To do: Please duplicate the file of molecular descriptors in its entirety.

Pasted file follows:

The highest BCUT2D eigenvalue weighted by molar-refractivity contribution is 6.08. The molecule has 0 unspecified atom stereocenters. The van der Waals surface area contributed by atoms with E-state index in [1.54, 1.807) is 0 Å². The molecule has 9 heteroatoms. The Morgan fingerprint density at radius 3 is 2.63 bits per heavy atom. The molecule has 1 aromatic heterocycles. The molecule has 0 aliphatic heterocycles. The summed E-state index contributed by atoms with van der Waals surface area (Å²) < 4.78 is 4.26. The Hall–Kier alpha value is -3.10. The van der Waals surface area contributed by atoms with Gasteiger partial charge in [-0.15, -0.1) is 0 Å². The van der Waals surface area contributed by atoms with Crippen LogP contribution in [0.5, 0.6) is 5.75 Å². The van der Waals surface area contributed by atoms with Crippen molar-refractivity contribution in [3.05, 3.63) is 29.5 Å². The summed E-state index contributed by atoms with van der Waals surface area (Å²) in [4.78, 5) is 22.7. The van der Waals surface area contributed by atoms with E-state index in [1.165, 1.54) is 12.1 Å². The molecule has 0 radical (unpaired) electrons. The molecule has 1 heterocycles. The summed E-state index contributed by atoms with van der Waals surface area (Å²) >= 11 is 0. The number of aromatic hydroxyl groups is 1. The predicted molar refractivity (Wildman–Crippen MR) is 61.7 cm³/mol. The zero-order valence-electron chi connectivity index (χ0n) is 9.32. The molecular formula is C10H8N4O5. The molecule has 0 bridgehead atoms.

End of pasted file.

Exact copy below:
The highest BCUT2D eigenvalue weighted by molar-refractivity contribution is 6.08. The molecule has 0 unspecified atom stereocenters. The van der Waals surface area contributed by atoms with E-state index in [1.54, 1.807) is 0 Å². The molecule has 9 heteroatoms. The Morgan fingerprint density at radius 3 is 2.63 bits per heavy atom. The molecule has 1 aromatic heterocycles. The molecule has 0 aliphatic heterocycles. The summed E-state index contributed by atoms with van der Waals surface area (Å²) < 4.78 is 4.26. The Hall–Kier alpha value is -3.10. The van der Waals surface area contributed by atoms with Gasteiger partial charge in [-0.15, -0.1) is 0 Å². The van der Waals surface area contributed by atoms with Crippen LogP contribution in [0.5, 0.6) is 5.75 Å². The van der Waals surface area contributed by atoms with Crippen molar-refractivity contribution in [3.05, 3.63) is 29.5 Å². The summed E-state index contributed by atoms with van der Waals surface area (Å²) in [4.78, 5) is 22.7. The van der Waals surface area contributed by atoms with E-state index in [1.165, 1.54) is 12.1 Å². The molecule has 0 radical (unpaired) electrons. The molecule has 1 heterocycles. The summed E-state index contributed by atoms with van der Waals surface area (Å²) >= 11 is 0. The number of aromatic hydroxyl groups is 1. The predicted molar refractivity (Wildman–Crippen MR) is 61.7 cm³/mol. The zero-order valence-electron chi connectivity index (χ0n) is 9.32. The molecular formula is C10H8N4O5. The molecule has 0 bridgehead atoms.